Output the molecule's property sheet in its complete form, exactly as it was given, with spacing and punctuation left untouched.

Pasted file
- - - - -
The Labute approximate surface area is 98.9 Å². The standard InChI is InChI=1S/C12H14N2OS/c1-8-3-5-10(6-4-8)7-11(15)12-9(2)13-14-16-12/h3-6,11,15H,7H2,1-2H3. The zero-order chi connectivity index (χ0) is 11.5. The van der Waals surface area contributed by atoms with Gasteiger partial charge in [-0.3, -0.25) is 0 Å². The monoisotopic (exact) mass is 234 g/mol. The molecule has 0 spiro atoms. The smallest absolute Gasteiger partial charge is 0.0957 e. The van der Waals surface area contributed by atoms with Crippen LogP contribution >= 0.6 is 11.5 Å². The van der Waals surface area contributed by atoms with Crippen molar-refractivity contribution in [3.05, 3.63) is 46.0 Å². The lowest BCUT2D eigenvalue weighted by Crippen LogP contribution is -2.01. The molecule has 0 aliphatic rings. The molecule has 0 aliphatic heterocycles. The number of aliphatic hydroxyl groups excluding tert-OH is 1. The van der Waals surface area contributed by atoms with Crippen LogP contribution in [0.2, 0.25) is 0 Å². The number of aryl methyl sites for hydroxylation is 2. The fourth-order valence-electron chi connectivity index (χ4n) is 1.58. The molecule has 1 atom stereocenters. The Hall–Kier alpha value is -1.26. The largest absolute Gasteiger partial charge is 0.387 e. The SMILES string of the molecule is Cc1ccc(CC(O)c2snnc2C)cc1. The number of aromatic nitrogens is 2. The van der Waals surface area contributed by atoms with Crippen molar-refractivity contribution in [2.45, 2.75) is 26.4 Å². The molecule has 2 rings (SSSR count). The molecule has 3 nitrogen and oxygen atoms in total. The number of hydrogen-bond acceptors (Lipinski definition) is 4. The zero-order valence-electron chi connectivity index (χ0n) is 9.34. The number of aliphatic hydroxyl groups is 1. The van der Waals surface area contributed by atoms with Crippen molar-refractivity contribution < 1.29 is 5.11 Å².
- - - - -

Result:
The Labute approximate surface area is 98.9 Å². The standard InChI is InChI=1S/C12H14N2OS/c1-8-3-5-10(6-4-8)7-11(15)12-9(2)13-14-16-12/h3-6,11,15H,7H2,1-2H3. The zero-order chi connectivity index (χ0) is 11.5. The van der Waals surface area contributed by atoms with Gasteiger partial charge in [-0.3, -0.25) is 0 Å². The monoisotopic (exact) mass is 234 g/mol. The molecule has 0 spiro atoms. The smallest absolute Gasteiger partial charge is 0.0957 e. The van der Waals surface area contributed by atoms with Crippen LogP contribution >= 0.6 is 11.5 Å². The van der Waals surface area contributed by atoms with Crippen molar-refractivity contribution in [3.05, 3.63) is 46.0 Å². The lowest BCUT2D eigenvalue weighted by Crippen LogP contribution is -2.01. The molecule has 0 aliphatic rings. The molecule has 0 aliphatic heterocycles. The number of aliphatic hydroxyl groups excluding tert-OH is 1. The van der Waals surface area contributed by atoms with Crippen LogP contribution in [0.2, 0.25) is 0 Å². The number of aryl methyl sites for hydroxylation is 2. The fourth-order valence-electron chi connectivity index (χ4n) is 1.58. The molecule has 1 atom stereocenters. The Hall–Kier alpha value is -1.26. The largest absolute Gasteiger partial charge is 0.387 e. The SMILES string of the molecule is Cc1ccc(CC(O)c2snnc2C)cc1. The number of aromatic nitrogens is 2. The van der Waals surface area contributed by atoms with Crippen molar-refractivity contribution in [2.45, 2.75) is 26.4 Å². The molecule has 2 rings (SSSR count). The molecule has 3 nitrogen and oxygen atoms in total. The number of hydrogen-bond acceptors (Lipinski definition) is 4. The zero-order valence-electron chi connectivity index (χ0n) is 9.34. The number of aliphatic hydroxyl groups is 1. The van der Waals surface area contributed by atoms with Crippen molar-refractivity contribution < 1.29 is 5.11 Å².